Latest Effort to Allow Recreational Pot Sales Launches in Colorado Springs | Westword


Latest Effort to Allow Recreational Pot Sales Launches in Colorado Springs

Organizers say they're approaching this go-round differently.
Previous attempts to bring recreational sales to Colorado Springs have failed.
Previous attempts to bring recreational sales to Colorado Springs have failed. Jacqueline Collins
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Another effort to legalize recreational marijuana sales in Colorado Springs is taking shape.

Colorado Springs only allows medical marijuana dispensaries, having banned recreational sales in 2013. Attempts to put questions about recreational sales on the ballots have failed since then, but current organizers say they're approaching this one from a different angle.

Previous attempts at a ballot initiative went through the Colorado Springs City Council, according to local marijuana business attorney Cliff Black, but the council never approved a proposal for the ballot. So this time, Black and his fellow supporters are pursuing a citizen ballot initiative.

Black and a coalition of community and business leaders recently turned in language for a ballot initiative that would allow medical dispensaries in Colorado Springs to apply for recreational sales licenses. If that language is approved by the City Initiative Review Committee, organizers will have ninety days to collect around 33,000 signatures if they want the initiative to appear on the November 2022 ballot.

Although some members of the Colorado Springs City Council have been vocal in their support for allowing recreational marijuana sales in the city before, they've never constituted a majority, and Mayor John Suthers, a former Colorado attorney general, has consistently opposed recreational marijuana during his tenure. Yet that hasn't stopped over 100 medical dispensaries from opening in Colorado Springs, which has one of the highest counts of medical marijuana patients in the state, according to the Colorado Department of Public Health and Environment.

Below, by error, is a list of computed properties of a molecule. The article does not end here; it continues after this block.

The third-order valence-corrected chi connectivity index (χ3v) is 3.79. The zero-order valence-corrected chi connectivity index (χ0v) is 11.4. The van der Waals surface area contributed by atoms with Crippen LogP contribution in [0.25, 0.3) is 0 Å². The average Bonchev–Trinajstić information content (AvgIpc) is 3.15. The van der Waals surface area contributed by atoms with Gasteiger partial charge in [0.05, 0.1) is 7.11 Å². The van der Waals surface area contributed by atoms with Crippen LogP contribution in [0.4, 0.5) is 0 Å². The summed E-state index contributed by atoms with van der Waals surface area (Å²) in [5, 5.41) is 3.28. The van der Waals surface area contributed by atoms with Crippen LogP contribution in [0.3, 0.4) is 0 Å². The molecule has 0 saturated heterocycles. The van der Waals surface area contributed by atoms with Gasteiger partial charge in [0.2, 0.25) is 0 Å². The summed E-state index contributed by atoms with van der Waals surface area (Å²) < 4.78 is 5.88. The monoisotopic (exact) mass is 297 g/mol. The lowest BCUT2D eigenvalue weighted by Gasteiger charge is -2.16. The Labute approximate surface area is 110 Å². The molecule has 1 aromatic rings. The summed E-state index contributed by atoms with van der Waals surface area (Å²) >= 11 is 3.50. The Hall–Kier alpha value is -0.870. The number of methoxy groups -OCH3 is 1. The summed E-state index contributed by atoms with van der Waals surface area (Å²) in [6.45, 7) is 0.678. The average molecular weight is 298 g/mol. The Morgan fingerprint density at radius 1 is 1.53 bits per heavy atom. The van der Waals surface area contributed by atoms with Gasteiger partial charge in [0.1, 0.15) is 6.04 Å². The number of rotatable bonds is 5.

"This is the first time we've done a citizen initiative to get it on the ballot. We've worked with city council before, and they've never put it on the local ballot," Black says.

A 2020 push by recreational sales proponents failed to gain enough traction in council, but informal polling done by local news outlet KOAA showed a majority support for recreational dispensaries in Colorado Springs, and Black says that his organization, Your Choice CoS, has done polling on the issue as well.

"We've done the polling, and believe the voters are in favor of allowing recreational sales in Colorado Springs," he says.

The initiative would only allow current medical dispensaries to apply for recreational sales in order to comply with the city's licensing cap, and wouldn't allow new stores to open. According to a statement from Your Choice CoS, the local tax revenue would be subject to an annual citizen audit "to ensure that money is being spent where voters approved."

Karlie Van Arnam, a former Colorado Springs City Council candidate and boardmember of Your Choice CoS, believes there's a lot of tax revenue left on the table because recreational sales have been banned in the state's second-largest city. Nearby Manitou Springs, a town of just 5,000 that sits less than fifteen minutes from Colorado Springs, is reaping the rewards of that ban, according to Van Arnam, who's a member of the local medical marijuana industry.

"Colorado Springs has already given away so much. The longer we wait, the more we give away, and we have to stop giving Manitou and the surrounding areas our tax revenue," she says.

Over half of the sales tax revenue in Manitou Springs in 2019 came from recreational pot sales, according to former mayor Ken Jaray; the majority of that may have come from Colorado Springs residents and other out-of-towners. A 2020 report by previous recreational sales proponents in Colorado Springs estimated that an 8 percent tax on recreational pot sales would bring in more than $72 million in tax revenue in five years.

Suthers has rejected the promise of more tax revenue when explaining his opposition to recreational marijuana sales; he says he doesn't think the money would mitigate perceived negative impact on quality of life, including upsetting the city's military presence. But marijuana legalization proponents counter those claims, pointing to rec sales in West Coast cities such as San Diego and Sacramento, which have military bases and recreational pot sales.

"We have some of the largest naval bases on the West Coast," Van Arnam says. "That does not hurt the relationship at all in that instance, so there's no reason to think it would here. Furthermore, cannabis is already legal in Colorado Springs, so those issues would've happened years ago."
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